Even though, ever since the 1980s, Islamic fundamentalism in this context has rapidly evolved into meaning and incorporating a number of varied interpretations of political Islam, the basic concept has remained the same: To ‘Islamise’ the society from below so an Islamic State can effectively be constructed from above.
Islamic fundamentalism has had an active presence in the milieu of youth and student movements and politics in Pakistan. One of its leading components in this respect has been the student-wing of the Jamaat-i-Islami (JI), the Islami Jamiat-i-Tuleba (IJT).
Others, like the Anjuman-i-Tuleba Islam (ATI), Jamiat-i-i Tuleba Islam (JTI) - the student wing of Jamiat Ulema Islam (JUI) - and the Imamia Students Organization (ISO) have also been driven by the political ideals of Islamic fundamentalism.
Soon after the creation of a separate Muslim country in the shape of Pakistan (in 1947), colleges and universities in most Muslim-majority regions of India were dominated by the student wing of the Muslim League (ML) - the Muslim Students Federation (MSF).
MSF, like its mother party, was largely anti-fundamentalist in orientation (if not secular) and its ideology was heavily rooted in the modernist Muslim political philosophies championed by Indian Muslim thinkers like Sir Syed Ahmed Khan, Muhammad Iqbal and Pakistan’s founding father, Muhammad Ali Jinnah.
Even when, after 1950, the Muslim League and (consequently) MSF began to disintegrate into various opposing factions, politics in Pakistani campuses did not fall in the hands of the more right-wing forces. Instead, the vacuum was at once filled by left-wing and progressive student outfits.
The Democratic Students Federation (DSF), which was close to the Communist Party of Pakistan (CPP) and the National Students Federation (NSF), which was ideologically linked to the left-wing National Awami Party (NAP)-dominated student and youth politics in the 1950s and 1960s respectively.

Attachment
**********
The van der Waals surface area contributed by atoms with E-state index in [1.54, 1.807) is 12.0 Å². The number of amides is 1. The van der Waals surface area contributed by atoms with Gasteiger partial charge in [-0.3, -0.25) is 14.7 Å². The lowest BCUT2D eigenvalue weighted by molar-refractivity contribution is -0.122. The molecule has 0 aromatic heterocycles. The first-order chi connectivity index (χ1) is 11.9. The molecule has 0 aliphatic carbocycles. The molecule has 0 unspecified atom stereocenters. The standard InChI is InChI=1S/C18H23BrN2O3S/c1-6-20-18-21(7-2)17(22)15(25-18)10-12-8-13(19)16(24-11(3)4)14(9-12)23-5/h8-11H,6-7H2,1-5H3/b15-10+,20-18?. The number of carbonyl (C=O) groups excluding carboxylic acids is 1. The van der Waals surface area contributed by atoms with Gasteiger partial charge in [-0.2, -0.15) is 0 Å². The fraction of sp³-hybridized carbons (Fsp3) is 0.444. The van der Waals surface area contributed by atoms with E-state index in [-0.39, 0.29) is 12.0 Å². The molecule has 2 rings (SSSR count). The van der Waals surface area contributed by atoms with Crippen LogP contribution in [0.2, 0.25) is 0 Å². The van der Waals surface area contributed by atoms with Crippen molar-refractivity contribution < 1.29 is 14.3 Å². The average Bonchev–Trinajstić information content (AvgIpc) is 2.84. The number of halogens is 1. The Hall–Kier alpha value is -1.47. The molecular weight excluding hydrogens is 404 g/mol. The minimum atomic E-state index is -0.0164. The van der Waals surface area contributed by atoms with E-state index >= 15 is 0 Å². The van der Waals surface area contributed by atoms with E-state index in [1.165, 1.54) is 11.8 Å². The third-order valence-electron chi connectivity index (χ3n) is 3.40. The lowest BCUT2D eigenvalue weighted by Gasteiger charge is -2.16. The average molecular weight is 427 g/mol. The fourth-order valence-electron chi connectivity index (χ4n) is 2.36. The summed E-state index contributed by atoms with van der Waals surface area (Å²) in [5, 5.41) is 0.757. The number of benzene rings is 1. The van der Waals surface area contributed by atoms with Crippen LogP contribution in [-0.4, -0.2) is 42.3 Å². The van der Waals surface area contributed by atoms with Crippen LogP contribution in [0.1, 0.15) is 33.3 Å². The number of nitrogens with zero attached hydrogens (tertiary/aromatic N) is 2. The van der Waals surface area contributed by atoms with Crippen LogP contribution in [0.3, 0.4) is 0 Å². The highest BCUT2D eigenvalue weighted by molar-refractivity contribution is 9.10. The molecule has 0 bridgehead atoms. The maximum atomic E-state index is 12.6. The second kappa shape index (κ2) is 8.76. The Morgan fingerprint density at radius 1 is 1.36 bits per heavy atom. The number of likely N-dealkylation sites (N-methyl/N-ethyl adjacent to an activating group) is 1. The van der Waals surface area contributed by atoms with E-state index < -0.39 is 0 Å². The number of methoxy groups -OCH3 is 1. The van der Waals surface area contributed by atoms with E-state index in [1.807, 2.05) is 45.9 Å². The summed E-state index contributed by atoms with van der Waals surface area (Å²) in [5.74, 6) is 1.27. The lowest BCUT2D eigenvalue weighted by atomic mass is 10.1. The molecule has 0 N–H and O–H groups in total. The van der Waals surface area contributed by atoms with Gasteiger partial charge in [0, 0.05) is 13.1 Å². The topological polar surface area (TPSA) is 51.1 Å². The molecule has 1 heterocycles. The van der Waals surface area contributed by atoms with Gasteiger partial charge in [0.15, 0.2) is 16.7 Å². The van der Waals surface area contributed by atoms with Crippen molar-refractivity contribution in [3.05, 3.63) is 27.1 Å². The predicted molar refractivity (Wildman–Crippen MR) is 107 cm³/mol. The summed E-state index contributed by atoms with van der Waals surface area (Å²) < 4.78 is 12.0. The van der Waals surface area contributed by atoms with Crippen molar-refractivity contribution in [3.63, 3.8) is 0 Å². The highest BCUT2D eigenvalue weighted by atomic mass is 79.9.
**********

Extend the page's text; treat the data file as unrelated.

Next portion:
However, the IJT began taking a more direct part in campus politics after the emergence of Field Marshal Ayub Khan’s military coup in 1958.
In what was then a predominantly secular and pro-West social and political setting, IJT initiated a two-pronged mission on campuses, in which it not only opposed the Ayub dictatorship’s secularising policies and legislation, but also looked to check the continuing growth of leftist and progressive political groups in colleges and universities.
Basing its ideology on the political writings of the highly influential Islamic scholar, political Islamist and the chief of the Jamaat-i-Islami, Abul Ala Maududi, the IJT did manage to carve out important areas of ideological influence and electoral strength in various universities and colleges of Karachi and Lahore.
But across the 1960s, bulk of the students’ electoral and ideological support remained largely with the progressive student groups, especially the NSF.
One of the first prominent exhibitions of Islamic fundamentalism articulated as a political expression in student politics of Pakistan emerged when (between 1968 and 1970) IJT and its mother party began a concentrated movement against the Pakistan Peoples Party (formed in 1967) in former West Pakistan and the Bengali nationalist party, the Awami League (AL), in former East Pakistan.
IJT distributed a number of anti-socialist (and ‘pro-Islam’) pamphlets and got embroiled in clashes with activists of the PPP, AL and NSF.
Its opponents accused IJT of being ‘funded by the military regime of General Yahya Khan’ and by the American CIA, whom the leftists accused of using JI and IJT in its Cold War against the political influence of the Soviet Union.
By the mid-1970s, in the event of the splits and factional disintegration witnessed by leftist and progressive student groups, the IJT managed to turn itself into a well-oiled electoral machine. Its politics remained largely democratic and not radical.
What’s more, the same period also saw the emergence of other democratic (and non-radical) fundamentalist student groups, such as the ATI.
Unlike the IJT that was dominated by the urbane but puritanical pro-Saudi Sunni Muslims, ATI represented students belonging to the Barelvi Sunni Muslim sub-sect that was not only more moderate in its fundamentalist outlook but was also in the majority.